Away from Brexit, the other really big story is the more definitive instance of the 2yr-10yr yield curve inversion. Prior to yesterday’s session, that inversion had been, at most, 1bp and only for a few hours intraday. However, last night we closed at a 5bp inversion and we are watching overall yields fall sharply. This morning 30yr Treasury yields have reached new historic lows at 1.92%. Bunds are also seeing significant demand with the 10yr there seeing its yield fall to -0.72%, also a new historic low. Arguably, yesterday’s late equity market decline was a response to the steeper inversion and if the inversion goes further, I imagine equity markets will decline as well.

With risk being set aside across most markets, the dollar continues to be a main beneficiary. Looking at the dollar’s performance this month, only three currencies have outperformed the greenback, the yen (+1.5%), the Swiss franc (+1.0%) and the pound (+0.7%). The first two are clearly haven assets, while the pound happens to be slightly higher based on the fluctuations in thought around the Brexit outcome. Otherwise, the dollar reigns supreme against both G10 and EMG currencies. In fairness, though, the euro is essentially unchanged on the month as market participants are still trying to decide whether it exhibits haven characteristics and can be a substitute for the dollar, or whether it should be considered part of the masses. Given the interest rate structure in the Eurozone, my view remains weakness ahead, but certainly that is not a given.

An interesting aside has been the beginnings of a discussion by pundits and policymakers that the dollar’s strength is hurting other nations as well, and that a concerted effort to push it down may be appropriate. Consider that there are trillions of outstanding USD debt issued by countries and companies throughout the emerging markets and as the dollar rises, their ability to repay and refinance that debt is made increasingly difficult. Large scale debt defaults will not be a boon for global economic activity and so one solution is to drive the dollar lower and prevent those defaults from occurring. While it is still early days, listen closely as this idea gains credence, because if it does it will certainly help slow the dollar’s rise.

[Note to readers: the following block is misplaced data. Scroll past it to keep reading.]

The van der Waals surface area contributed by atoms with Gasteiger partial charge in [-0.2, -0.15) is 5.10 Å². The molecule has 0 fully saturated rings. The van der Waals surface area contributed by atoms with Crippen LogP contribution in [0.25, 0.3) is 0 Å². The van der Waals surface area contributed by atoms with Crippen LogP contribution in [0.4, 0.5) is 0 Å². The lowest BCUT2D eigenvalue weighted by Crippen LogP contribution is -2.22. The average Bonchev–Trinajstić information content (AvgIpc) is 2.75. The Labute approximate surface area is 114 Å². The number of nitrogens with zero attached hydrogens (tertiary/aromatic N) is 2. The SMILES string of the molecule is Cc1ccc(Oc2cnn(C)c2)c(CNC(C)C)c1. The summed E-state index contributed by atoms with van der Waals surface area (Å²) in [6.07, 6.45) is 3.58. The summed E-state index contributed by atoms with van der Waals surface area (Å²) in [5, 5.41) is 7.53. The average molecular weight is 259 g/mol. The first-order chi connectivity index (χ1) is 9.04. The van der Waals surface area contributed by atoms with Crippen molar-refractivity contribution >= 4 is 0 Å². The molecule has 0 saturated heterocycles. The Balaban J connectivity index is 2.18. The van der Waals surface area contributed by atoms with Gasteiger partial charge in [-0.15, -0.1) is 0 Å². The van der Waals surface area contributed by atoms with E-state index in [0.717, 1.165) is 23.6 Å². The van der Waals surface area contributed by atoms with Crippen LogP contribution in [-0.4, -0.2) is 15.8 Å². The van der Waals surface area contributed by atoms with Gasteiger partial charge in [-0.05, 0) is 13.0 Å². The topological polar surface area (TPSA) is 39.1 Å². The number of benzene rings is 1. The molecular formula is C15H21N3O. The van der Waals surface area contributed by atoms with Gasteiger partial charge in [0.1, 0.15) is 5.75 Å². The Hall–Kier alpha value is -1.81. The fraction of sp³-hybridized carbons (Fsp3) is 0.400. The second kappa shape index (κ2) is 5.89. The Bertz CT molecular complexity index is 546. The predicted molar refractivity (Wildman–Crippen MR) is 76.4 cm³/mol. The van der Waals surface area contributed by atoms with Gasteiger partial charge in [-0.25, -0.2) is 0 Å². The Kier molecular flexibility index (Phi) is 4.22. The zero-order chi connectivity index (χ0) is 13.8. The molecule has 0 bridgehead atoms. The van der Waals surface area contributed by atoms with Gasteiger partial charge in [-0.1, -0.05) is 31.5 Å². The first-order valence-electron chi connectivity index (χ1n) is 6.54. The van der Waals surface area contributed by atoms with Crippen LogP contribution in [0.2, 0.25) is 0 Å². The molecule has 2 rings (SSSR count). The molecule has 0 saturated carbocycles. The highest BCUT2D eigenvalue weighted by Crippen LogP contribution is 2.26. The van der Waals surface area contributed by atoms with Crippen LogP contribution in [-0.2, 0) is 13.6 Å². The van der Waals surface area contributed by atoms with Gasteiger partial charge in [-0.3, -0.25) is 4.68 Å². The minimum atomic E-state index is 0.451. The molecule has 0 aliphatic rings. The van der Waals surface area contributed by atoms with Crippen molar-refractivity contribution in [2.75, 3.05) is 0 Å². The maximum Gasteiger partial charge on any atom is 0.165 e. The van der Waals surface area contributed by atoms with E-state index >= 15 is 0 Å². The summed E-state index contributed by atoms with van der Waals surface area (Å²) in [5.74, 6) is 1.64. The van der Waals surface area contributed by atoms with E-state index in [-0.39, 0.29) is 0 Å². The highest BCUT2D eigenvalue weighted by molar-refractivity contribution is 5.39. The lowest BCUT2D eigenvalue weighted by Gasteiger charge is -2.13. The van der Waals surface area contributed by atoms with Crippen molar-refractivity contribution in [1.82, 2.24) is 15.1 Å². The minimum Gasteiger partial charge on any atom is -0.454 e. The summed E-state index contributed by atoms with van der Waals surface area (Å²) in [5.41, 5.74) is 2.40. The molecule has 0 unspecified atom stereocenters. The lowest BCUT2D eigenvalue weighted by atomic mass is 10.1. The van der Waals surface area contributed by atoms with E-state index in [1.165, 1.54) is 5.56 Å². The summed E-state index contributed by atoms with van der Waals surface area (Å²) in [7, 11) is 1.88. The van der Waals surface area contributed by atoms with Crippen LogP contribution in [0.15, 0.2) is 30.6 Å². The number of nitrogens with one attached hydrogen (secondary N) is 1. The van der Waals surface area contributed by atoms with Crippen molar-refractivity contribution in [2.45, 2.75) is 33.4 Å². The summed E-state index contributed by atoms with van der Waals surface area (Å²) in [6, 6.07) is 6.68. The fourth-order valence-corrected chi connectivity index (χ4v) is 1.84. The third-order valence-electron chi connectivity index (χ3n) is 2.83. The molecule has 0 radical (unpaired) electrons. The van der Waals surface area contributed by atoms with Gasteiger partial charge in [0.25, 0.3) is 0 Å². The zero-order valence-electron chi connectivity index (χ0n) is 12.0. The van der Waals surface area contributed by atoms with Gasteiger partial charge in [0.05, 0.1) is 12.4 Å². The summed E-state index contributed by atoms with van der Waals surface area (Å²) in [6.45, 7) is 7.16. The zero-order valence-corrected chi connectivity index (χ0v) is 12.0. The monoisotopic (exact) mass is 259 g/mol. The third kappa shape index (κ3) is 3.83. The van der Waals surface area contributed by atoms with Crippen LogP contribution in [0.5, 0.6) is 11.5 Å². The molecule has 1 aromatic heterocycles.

As to the rest of today’s session, there is no US data today, although tomorrow starts a run of important info. We do, however, hear from two Fed speakers, Daly and Barkin, the former being quite the dove while the latter is more middle-of-the-road. And we cannot forget about the Italian political negotiations as 5-Star and the Democratic Party (funnily enough it is a center right party in Italy) try to agree on the terms of a government to prevent new elections. Trade? Yeah, it’s still there but there is nothing new on that front to move things. In the end, I see no reason for the dollar to retreat yet.

Good luck
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No Solutions Are Near

There is a group that’s quite elite
And every six months they all meet
In France this weekend
They tried to pretend
That problems, worldwide, they could treat

Alas what was really quite clear
Is that no solutions are near
The trade war remains
The source of most pains
And Brexit just adds to the fear

It has been a pretty dull session overnight with the dollar somewhat softer, Treasuries rallying and equities mixed. With the G7 meeting now over, the takeaways are that the US remains at odds with most members over most issues, but that those members are still largely reliant on the US as their major trade counterparty and overall security umbrella. In the end, there has been no agreement on any issue of substance and so things remain just as they were.

And exactly how are things? Well, the US economy continues to motor along with all the indications still pointing to GDP growth of 2.0% annualized or thereabouts in Q3, continuing the Q2 pace. This contrasts greatly with the Eurozone, for example, where German GDP was confirmed at -0.1% in Q2 this morning as slowing global trade continues to weigh on the economy there. Perhaps the most remarkable thing is that Jens Weidmann, the Bundesbank president, remains firm in his view that negative growth is no reason for easier monetary policy. While every other central bank in the world would be responsive to negative output, the Bundesbank truly does see things differently. As an aside, it is also interesting to see Weidmann revert to his old, uber-hawkish, self as opposed to the show of pragmatism he displayed when he was vying to become the next ECB President. You can be sure that Madame Lagarde will have a hard time convincing him that once the current mooted measures (cutting rates further and more QE) fail, extending policy to other asset purchases or other, as yet unconsidered, tools will be appropriate.